For most of us here in Singapore when we hear of whale watching, we think that this is an activity that can only be done in some faraway country, and where it’s usually winter weather. For myself, I’ve been on whale watching cruises in Australia and Iceland, and it’s not a totally pleasant experience due to rough seas and below freezing wind chill. So rejoice as I share with you that you can actually see whales in Thailand just 2 hrs drive from Bangkok (in the wild, not in an aquarium) in warm tropical waters, and get a suntan while doing it.
This is my last blog on Samut Songkhram, and you can read my previous blogs on Amphawa and Mae Klong by clicking on the links. Besides just hanging out in Amphawa and feasting on seafood, or dodging trains at the Mae Klong Railway Market, you can also take a boat out into the Gulf of Thailand and look for whales.
On the way out to the Gulf of Thailand, we also passed by kelongs which farm oysters as I’m told.
After more than an hour of sailing, our captain said that a whale had been spotted and we sped to it’s location. We were probably less than 20km from the shore.
These Bryde’s (pronounced as Bru-dess) whales are resident in the Gulf of Thailand, and the best times to see them are from September to October when they display their lunge feeding behavior more frequently (and I’m told the seas are calmer during this period of the year). Because this is during the monsoon season and the flooded rivers carry nutrients down into the Gulf of Thailand where it attracts the anchovies and also the whales closer to shore.
Once we found the spot where the whale was, it was hard to predict when it would come up to breathe or feed. We only had a split second to see the whale come out of the water and open it’s mouth. And trying to get a clear shot on a rocking boat with a long telephoto lens isn’t very easy. However, if the whale was feeding, it would open it’s mouth for several seconds as it filtered out the anchovies using it’s baleen, before closing it and sinking back into the sea.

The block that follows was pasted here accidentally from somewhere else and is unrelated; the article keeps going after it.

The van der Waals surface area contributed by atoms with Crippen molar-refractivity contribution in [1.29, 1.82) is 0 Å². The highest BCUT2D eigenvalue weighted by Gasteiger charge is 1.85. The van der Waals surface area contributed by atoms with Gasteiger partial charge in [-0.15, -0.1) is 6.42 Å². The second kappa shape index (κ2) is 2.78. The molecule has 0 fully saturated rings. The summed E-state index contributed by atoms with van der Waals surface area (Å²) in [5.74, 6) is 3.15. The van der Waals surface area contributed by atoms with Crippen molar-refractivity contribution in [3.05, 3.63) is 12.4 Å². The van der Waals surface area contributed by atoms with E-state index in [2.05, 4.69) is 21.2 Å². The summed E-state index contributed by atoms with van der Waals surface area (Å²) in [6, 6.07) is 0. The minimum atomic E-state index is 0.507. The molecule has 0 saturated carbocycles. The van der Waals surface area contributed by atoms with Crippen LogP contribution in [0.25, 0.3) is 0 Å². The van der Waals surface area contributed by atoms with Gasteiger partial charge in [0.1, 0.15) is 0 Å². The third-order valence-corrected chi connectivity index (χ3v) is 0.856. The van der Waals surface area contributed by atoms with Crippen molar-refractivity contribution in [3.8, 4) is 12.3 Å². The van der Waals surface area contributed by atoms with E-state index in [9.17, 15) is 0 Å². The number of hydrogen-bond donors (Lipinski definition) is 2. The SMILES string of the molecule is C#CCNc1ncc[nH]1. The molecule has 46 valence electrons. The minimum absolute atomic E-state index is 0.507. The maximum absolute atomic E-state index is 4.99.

After about an hour with the single whale, our captain informed us that more whales were spotted further out, and off we went to find them.
After about 5 hours on the boat where we had our lunch onboard, we headed back to shore. It was a really fruitful trip, and we didn’t have to brave long flights, rough seas and cold weather for this.
From what I gather, there are 2 licensed whale watching conservation tour operators whom you can contact for tours and they arrange pickups from Bangkok too. For ourselves, we had chartered a boat privately for the trip through local Thai friends. Whether it’s a tour or a private charter, I see that the boats used are basically wooden fishing boats that have been converted into a sight seeing boat with an upper observation deck. Don’t expect well organized and well fitted ships that you find in commercialized whale watching tours elsewhere. It’s best to get your own travel insurance before setting out and make sure the boats have serviceable life jackets onboard.
The boats don’t have any radar or sonar, so spotting of whales is by visual means and the boat captains will radio each other if they have a sighting.
Not many people know about the whales as they only appeared in large numbers from 2011 onwards. This is one of the best kept secret activities that visitors to Bangkok and even the locals don’t know about. I’m not sure if it’ll stay this way as more people start to know about it, or there will be efforts to restrict the viewings due to conservation.